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Dropbox diversifies beyond storage with photos, collaboration apps

Dropbox diversifies beyond storage with photos, collaboration apps

Carousel is designed for organizing and sharing photos while Project Harmony seeks to improve co-editing of Office files

Dropbox CEO Drew Houston, admiring photos that can now be stored and shared with the company's new Carousel app.

Dropbox CEO Drew Houston, admiring photos that can now be stored and shared with the company's new Carousel app.

Dropbox, the cloud storage and file sharing vendor, is expanding its scope into photo management and document collaboration.

The new products, announced Wednesday, are part of an ambitious effort by the company to provide its customers with productivity and organization tools.

"We're moving from one app, called Dropbox, to a family of apps," said Dropbox CEO Drew Houston during a launch event in San Francisco.

A mobile app called Carousel, available now on iOS and Android, is intended to consolidate in one interface photos stored in Dropbox and the smartphone's native photo app.

A Carousel user can share photos with other people even if they don't have the application. Those people will receive an alert via SMS or email with a link to the photos. However, a chat function in Carousel requires that all participants have the application installed.

A new service aimed at businesses, called "Project Harmony," is designed to provide easier collaboration on work documents by letting multiple people edit the same file simultaneously.

The tool is based on an integration with Microsoft Office. When Dropbox users work together on a PowerPoint, Excel or Word file, Dropbox will display visual cues to alert them when someone else makes edits, and then syncs the changes. The service also incorporates a chat service directly into the Microsoft software's interface.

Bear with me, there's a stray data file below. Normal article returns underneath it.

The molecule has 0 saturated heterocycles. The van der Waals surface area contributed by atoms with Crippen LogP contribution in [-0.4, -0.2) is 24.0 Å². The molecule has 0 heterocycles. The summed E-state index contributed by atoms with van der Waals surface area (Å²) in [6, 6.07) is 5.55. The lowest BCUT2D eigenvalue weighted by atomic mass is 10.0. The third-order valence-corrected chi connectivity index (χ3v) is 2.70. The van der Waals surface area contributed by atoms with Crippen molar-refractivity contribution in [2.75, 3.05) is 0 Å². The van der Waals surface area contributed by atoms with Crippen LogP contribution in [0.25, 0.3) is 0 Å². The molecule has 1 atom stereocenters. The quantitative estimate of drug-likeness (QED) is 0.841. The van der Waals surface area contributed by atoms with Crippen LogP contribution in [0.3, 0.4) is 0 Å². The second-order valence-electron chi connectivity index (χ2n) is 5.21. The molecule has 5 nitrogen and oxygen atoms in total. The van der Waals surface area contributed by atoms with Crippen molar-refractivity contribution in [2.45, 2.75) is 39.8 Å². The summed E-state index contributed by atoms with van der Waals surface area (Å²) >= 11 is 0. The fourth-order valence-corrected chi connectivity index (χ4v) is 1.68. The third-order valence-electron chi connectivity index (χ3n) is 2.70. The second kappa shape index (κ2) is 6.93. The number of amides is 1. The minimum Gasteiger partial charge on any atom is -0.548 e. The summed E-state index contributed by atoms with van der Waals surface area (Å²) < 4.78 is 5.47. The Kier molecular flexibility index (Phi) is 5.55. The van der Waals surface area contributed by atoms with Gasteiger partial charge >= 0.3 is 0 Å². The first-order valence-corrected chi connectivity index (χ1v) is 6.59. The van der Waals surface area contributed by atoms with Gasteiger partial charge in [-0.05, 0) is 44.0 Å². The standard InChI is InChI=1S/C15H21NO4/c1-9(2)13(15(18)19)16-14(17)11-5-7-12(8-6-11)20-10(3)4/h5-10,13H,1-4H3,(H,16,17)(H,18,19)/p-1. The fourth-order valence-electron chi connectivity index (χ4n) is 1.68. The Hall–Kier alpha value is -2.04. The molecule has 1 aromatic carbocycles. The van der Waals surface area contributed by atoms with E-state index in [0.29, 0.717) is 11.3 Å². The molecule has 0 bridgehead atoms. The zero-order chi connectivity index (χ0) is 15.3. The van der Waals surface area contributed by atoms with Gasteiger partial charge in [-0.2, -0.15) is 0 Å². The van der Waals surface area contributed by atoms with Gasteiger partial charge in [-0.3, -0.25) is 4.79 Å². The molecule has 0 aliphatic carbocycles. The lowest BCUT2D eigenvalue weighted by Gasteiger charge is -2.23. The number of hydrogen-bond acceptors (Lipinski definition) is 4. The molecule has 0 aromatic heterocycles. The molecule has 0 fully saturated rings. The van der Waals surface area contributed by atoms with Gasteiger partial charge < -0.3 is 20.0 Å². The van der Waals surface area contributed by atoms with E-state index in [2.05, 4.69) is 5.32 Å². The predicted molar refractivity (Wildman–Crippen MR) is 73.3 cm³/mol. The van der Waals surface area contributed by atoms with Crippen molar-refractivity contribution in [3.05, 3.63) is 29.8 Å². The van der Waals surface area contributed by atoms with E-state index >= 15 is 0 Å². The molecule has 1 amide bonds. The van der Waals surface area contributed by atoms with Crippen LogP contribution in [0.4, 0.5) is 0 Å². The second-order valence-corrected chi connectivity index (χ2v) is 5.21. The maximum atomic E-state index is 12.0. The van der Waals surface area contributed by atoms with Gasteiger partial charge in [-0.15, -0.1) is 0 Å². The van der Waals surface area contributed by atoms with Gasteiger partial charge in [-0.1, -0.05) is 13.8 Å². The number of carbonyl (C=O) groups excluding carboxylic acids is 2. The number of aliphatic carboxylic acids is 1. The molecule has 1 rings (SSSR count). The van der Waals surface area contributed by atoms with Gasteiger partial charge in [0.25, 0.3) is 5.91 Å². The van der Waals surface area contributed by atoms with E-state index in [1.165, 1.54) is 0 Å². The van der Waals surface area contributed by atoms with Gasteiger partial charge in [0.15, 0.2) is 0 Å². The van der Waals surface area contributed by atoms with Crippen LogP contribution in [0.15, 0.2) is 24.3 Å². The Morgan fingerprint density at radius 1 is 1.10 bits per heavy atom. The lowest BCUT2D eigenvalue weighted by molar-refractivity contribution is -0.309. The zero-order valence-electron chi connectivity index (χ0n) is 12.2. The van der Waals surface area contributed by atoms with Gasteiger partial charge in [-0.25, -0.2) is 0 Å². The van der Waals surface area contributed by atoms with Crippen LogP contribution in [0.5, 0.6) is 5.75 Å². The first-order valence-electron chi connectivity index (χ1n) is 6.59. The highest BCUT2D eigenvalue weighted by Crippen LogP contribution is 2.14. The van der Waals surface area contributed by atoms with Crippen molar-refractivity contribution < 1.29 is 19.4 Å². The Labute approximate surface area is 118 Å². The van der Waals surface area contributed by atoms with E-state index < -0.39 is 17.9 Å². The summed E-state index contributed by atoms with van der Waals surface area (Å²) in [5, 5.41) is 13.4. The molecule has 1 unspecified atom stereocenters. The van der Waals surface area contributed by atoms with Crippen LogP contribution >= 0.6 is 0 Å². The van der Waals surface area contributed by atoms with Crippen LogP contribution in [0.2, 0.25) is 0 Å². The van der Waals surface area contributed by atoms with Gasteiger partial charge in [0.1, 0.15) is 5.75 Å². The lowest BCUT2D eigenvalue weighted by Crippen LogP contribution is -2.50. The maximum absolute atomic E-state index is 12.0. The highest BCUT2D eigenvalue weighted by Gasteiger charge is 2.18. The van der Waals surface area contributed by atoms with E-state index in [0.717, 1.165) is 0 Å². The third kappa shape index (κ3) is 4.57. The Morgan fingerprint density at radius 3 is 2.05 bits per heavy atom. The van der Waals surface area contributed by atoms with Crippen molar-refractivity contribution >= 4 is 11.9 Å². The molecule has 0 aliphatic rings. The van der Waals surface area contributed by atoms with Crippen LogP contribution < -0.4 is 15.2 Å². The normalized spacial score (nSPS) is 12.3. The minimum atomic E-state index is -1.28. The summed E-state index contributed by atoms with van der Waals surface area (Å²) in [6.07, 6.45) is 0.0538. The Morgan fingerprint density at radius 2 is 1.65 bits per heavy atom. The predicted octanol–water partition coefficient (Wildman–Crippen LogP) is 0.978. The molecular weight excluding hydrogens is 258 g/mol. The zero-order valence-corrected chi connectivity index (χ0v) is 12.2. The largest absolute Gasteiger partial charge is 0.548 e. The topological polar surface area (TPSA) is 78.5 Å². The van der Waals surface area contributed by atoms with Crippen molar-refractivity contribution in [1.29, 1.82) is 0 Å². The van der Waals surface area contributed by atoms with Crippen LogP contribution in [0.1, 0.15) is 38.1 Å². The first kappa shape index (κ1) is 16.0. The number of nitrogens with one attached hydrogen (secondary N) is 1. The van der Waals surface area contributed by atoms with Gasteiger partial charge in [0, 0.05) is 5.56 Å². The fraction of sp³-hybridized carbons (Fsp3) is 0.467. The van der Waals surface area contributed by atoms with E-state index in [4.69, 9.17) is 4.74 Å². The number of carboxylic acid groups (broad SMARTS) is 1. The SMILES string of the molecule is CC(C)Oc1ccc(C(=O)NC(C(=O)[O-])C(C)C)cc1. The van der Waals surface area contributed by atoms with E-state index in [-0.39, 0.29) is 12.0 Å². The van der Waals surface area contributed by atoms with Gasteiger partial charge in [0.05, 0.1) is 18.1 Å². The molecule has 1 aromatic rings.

Project Harmony will work across PCs and Macs. The company said integrations with other software would likely come later.

Also for work users, the company announced the general availability of its Dropbox for Business product.

Additionally, Dropbox announced a desktop and Android version of its Mailbox app. The Android version, available now, features an automatic "Auto-Swipe" feature designed to automatically predict which email messages users might want deleted. The desktop version will employ the computer's trackpad to provide gesture features similar to the mobile versions of the app, and is available in limited beta. Dropbox already had a Mailbox app for iOS.

Dropbox reported impressive user growth. It now has 275 million users, up from roughly 200 million late last year. But the company faces tough competition as it tries to retain and gain users.

Google last month slashed the price of its 1TB Drive plan from US$49.99 to $9.99 a month. Meanwhile, Amazon and Microsoft recently dropped their cloud storage prices by up to 50 percent.

Dropbox offers a free account with 2GB of storage and fee-based ones with more capacity.

Zach Miners covers social networking, search and general technology news for IDG News Service. Follow Zach on Twitter at @zachminers. Zach's e-mail address is zach_miners@idg.com


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